Finding your first client
Oh my goodness, did you do something with your hair? You look fantastic! But let's be honest, it's easy to polish a diamond.
Ok, pleasantries aside, one of the top questions I get asked is "How did you find and land your first client?". After successfully starting and growing two companies alongside being in the middle of launching two more, here are some of the top principles I stick to.
Pound the pavement 🚶♀️
You have no reputation. At the start, it's a numbers game. The core metric to focus on is "How many people know about me or my company?". Start brainstorming what your target market or customer looks like.
With MiniCorp, I knew we could build exceptional digital products faster than anyone else, so I put us in front of people who had fantastic ideas but little finances available.
I also focused on messaging. Could I easily describe what the company does do a 10-year-old child? If that child told another, what do you think they would describe my company as?
It sounds crazy but "we rent scooters to anyone" is a lot simpler than "we are a SaaS company for light mobility". The more people that understand you, the more people that can recommend you.
Flex a little 💪
No one is going to buy from someone that isn't confident. Of course, there is a fine line between confidence and ego but you have to learn to sell.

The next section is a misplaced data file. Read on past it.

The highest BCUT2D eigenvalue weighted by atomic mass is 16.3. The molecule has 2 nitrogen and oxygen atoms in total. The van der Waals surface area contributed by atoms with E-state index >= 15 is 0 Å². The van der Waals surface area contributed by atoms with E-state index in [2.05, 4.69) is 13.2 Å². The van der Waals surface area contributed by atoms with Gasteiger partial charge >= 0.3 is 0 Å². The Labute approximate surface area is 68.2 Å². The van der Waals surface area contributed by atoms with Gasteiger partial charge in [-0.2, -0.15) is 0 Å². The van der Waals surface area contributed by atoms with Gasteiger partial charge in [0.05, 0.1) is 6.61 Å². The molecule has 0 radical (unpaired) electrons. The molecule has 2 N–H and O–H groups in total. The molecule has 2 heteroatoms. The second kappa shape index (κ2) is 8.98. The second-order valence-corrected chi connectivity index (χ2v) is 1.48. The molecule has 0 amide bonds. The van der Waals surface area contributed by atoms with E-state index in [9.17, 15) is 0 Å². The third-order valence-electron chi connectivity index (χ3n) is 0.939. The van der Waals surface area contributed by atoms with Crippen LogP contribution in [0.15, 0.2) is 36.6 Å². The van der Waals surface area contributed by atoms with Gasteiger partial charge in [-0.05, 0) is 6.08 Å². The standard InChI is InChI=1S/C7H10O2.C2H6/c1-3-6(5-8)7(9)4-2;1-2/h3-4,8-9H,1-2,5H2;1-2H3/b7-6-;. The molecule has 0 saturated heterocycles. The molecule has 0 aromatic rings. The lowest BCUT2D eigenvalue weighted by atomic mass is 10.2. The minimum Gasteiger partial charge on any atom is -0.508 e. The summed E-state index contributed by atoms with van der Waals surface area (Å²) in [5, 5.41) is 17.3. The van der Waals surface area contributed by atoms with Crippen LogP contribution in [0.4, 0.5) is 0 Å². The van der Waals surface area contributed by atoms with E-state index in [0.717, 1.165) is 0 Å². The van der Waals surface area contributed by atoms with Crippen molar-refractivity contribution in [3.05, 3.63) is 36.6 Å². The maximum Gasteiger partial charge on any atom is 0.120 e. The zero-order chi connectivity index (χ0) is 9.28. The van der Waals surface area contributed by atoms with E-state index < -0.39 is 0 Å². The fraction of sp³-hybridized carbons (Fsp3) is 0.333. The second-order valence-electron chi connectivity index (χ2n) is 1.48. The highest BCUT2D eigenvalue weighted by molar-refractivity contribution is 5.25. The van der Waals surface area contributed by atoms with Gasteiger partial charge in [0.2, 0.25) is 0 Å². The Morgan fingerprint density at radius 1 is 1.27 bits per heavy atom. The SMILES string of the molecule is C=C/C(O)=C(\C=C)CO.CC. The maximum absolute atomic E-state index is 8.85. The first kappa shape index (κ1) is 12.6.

With MiniCorp, I believed we were exceptional at building digital products. There were only two of us but I believed it to my core. Now, 5 years on, it has been validated by the work we do and the team we have. Be strong in your conviction. I promise you, others can tell.
Humble pie 🥧
This coincides with the "flexing" a lot. I've found that being confident opens the door but being humble keeps the conversation moving. I've gotten a lot of pushback by being too confident.
When I am humble, the other sides barrier starts to come down. This is where a relationship can start to form and you can gain really strong insight into what they are actually trying to accomplish.
A strong relationship will also get you a recommendation even if the deal does not go through.
Cut your teeth 🦷
Do not be afraid. The first time you do anything it is scary, challenging and raises lots of anxiety. It is all completely natural and it's a good thing.
It is the people who are at kilometre 35 in a marathon and continue to push themselves through the "my entire body is telling me to stop" phase are the ones that actually get it done.
Lean into this. Build up your strength around it and the future is yours!
Reflect and document what has worked well, what has gone poorly and all of the learnings in between.
Even if you do not go back and read these notes, for me, they help to distil all of the thoughts in my head into something tangible. It helps me not to make the same mistakes twice and more importantly, to note what is working and double down on it.
Keep smashing it,